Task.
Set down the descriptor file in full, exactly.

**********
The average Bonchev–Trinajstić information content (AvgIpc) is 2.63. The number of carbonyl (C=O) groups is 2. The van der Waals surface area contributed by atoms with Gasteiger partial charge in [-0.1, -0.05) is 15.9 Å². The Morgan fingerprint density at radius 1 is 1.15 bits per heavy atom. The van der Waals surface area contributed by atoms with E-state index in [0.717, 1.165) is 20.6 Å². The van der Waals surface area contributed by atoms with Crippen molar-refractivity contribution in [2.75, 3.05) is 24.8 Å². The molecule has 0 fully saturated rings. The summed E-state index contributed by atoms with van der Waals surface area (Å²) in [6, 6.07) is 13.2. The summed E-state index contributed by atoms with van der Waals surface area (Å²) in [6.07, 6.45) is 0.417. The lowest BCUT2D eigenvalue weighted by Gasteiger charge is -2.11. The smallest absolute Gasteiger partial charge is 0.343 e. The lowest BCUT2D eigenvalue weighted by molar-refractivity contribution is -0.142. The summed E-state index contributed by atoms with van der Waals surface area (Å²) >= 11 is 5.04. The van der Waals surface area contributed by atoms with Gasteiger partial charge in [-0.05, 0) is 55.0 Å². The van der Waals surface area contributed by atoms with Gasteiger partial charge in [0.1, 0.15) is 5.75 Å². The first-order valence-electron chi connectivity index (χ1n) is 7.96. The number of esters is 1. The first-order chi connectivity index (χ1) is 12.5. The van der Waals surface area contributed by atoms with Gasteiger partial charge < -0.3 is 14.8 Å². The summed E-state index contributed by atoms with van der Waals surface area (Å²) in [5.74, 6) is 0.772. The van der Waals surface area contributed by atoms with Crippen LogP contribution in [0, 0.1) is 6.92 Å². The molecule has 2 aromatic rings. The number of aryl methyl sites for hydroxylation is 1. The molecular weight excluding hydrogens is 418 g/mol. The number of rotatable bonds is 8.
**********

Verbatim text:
The average Bonchev–Trinajstić information content (AvgIpc) is 2.63. The number of carbonyl (C=O) groups is 2. The van der Waals surface area contributed by atoms with Gasteiger partial charge in [-0.1, -0.05) is 15.9 Å². The Morgan fingerprint density at radius 1 is 1.15 bits per heavy atom. The van der Waals surface area contributed by atoms with E-state index in [0.717, 1.165) is 20.6 Å². The van der Waals surface area contributed by atoms with Crippen molar-refractivity contribution in [2.75, 3.05) is 24.8 Å². The molecule has 0 fully saturated rings. The summed E-state index contributed by atoms with van der Waals surface area (Å²) in [6, 6.07) is 13.2. The summed E-state index contributed by atoms with van der Waals surface area (Å²) in [6.07, 6.45) is 0.417. The lowest BCUT2D eigenvalue weighted by Gasteiger charge is -2.11. The smallest absolute Gasteiger partial charge is 0.343 e. The lowest BCUT2D eigenvalue weighted by molar-refractivity contribution is -0.142. The summed E-state index contributed by atoms with van der Waals surface area (Å²) >= 11 is 5.04. The van der Waals surface area contributed by atoms with Gasteiger partial charge in [-0.05, 0) is 55.0 Å². The van der Waals surface area contributed by atoms with Gasteiger partial charge in [0.1, 0.15) is 5.75 Å². The first-order valence-electron chi connectivity index (χ1n) is 7.96. The number of esters is 1. The first-order chi connectivity index (χ1) is 12.5. The van der Waals surface area contributed by atoms with Gasteiger partial charge < -0.3 is 14.8 Å². The summed E-state index contributed by atoms with van der Waals surface area (Å²) in [5.74, 6) is 0.772. The van der Waals surface area contributed by atoms with Crippen LogP contribution in [0, 0.1) is 6.92 Å². The molecule has 2 aromatic rings. The number of aryl methyl sites for hydroxylation is 1. The molecular weight excluding hydrogens is 418 g/mol. The number of rotatable bonds is 8.